This weekend the sun came out in Seville and suddenly, as if spring has been around for weeks but hidden behind rain and clouds, there’s green and budding everywhere. The kid upstairs has been stomping back and forth in her new shoes. I’ve never seen that kid, but due to the way the apartment is constructed, I know that she wakes at 7:30 and goes to bed around midnight, which means she starts dropping things on the floor—my ceiling—at 7:30 and hardly stops until 12 A.M. I hear her saying goodbye to the apartment when she leaves with her father. “Adios casa,” her little voice shouts. And while they stand and wait for the elevator, she calls out “Ascensor! Ascensor!” I imagine her small, maybe 4 years old, wearing a ribbon in her hair and carrying a doll, and I’m sure if I were to see her parents looking at her, I’d see love in their eyes. I think I know what that love looks like.
I started writing “Rio Manzaneres” about six years ago when I was reading Richard Hugo’s work for my qualifying exams. I was steeped in his poems and heard his voice every time I tried to write something. I have another poem from around that time called “Reading Richard Hugo to My Niece.” It comes out of the experience of hearing Hugo’s voice in my head and trying to explain some of his poems to a five year old girl wanting to know what her uncle was doing talking to himself so early in the morning. There’s direct love in that poem, a direct relationship that I was living and didn’t have to imagine. But this other poem was imagined, much more distant, a note to help me understand Hugo’s work.
Hugo had his triggering towns, places he didn’t know, which he populated with his experience and imagination. Writing this poem helped me remember that I still had my imagination, even after intense critical study that seemed to be pulling me away from my creative space—I hadn’t yet figured out how to balance writing and reading poems with the academic study of literature. It also was a lesson in observation. Hugo wrote about places he had never inhabited, and he was able to make them his, as if they were his hometown. For a long time I wrote only from the experience I had. This poem opened a door for me. When I finally finished it I was living in Madrid. The event of the poem, however, didn’t occur in the city, but was one I’d read about years earlier.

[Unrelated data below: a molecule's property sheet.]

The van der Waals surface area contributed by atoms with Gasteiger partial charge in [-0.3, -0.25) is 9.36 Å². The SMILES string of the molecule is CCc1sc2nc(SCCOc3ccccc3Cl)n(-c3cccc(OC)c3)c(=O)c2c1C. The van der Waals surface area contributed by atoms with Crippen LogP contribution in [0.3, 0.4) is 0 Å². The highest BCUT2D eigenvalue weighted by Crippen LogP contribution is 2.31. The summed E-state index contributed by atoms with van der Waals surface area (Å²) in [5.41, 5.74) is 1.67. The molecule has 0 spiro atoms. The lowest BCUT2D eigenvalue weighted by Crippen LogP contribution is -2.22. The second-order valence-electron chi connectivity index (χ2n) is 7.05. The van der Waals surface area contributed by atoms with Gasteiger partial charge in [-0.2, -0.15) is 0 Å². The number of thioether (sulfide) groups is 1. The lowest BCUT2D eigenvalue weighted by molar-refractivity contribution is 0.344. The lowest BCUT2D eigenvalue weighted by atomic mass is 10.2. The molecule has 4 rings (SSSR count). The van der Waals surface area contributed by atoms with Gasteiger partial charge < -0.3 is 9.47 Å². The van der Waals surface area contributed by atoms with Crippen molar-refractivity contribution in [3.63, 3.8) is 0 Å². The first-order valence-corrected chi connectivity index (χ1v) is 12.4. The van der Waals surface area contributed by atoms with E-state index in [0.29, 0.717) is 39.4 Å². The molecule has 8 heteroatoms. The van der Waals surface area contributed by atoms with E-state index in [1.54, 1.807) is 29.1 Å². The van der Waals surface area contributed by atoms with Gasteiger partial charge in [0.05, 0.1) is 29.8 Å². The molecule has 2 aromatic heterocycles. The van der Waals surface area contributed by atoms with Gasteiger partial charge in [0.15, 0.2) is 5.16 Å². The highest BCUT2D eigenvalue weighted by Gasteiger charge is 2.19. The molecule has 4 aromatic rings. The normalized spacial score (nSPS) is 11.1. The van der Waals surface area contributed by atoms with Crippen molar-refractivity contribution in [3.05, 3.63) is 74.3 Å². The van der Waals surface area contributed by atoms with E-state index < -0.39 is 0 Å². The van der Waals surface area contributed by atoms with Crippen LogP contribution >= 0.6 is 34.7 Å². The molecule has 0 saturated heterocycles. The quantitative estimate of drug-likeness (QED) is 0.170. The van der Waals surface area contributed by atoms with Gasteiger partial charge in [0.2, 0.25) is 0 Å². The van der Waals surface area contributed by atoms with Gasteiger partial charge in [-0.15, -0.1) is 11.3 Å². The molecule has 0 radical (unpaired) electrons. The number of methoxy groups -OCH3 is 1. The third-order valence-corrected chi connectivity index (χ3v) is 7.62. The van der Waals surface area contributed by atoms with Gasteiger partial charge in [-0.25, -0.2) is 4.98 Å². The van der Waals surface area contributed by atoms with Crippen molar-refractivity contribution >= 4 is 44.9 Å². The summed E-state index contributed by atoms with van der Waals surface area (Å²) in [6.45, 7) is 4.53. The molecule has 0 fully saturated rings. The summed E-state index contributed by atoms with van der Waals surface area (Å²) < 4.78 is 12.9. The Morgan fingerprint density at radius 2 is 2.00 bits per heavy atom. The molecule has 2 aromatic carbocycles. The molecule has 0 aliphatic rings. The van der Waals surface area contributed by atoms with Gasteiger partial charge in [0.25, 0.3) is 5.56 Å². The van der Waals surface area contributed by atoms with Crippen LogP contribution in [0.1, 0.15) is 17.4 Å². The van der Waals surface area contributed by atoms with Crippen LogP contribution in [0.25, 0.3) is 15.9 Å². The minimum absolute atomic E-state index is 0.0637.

So what’s behind the writing of “Rio Manzanares?” I imagine it’s like asking what is behind a river. All the water in the world must be. Or all the water from all the land the river runs through. Part of the landscape behind this poem is situated in the United States Midwest, though the title situates it near Madrid, along the banks of the Manzanares somewhere between the Guadarrama mountains and the city center. But those are literal details, just like the early place I imagined when I first wrote it. In revising the poem I could still see the place, but it no longer seemed relevant to the poems I’m writing now for a new collection. It seemed too steeped in my past, in a specific place I knew, a specific time of my life that I understood, and a particular landscape and its inhabitants I thought I recognized.
I don’t think we can release ourselves from the landscape where we grew up. I’m always going to be attached to Iowa and I will always have that space as a reference point. What I’ve discovered with this poem, however, and across the years of living abroad, is that similarities between places exist: small-town USA can be very much like small-town Spain; people in small towns and cities suffer and endure unimaginable loss. That little girl who lives upstairs from me now is like a little girl loved by her parents anywhere. And the loss of that girl, the pain and absence felt if she were suddenly taken away . . . I can only imagine it. This poem is my imagining of harm, of terror and horror. I had put myself in the situation of this loss, and I was horrified. I didn’t particularly like that experience, but writing a poem can draw us to a place we didn’t think possible to imagine and can allow us to see experiences and envision emotions that otherwise seemed impossible. Writing this poem was an important, necessary exercise that helped me understand an internal geography of emotions that might possibly explain the external complexities of how we endure the terrors of the world.
Curtis Bauer is the author of two poetry collections, most recently The Real Cause for Your Absence (C&R Press). He is the publisher and editor of Q Avenue Press Chapbooks. Curtis's "Rio Manzanares" is featured in the Winter 2014, issue 299.1.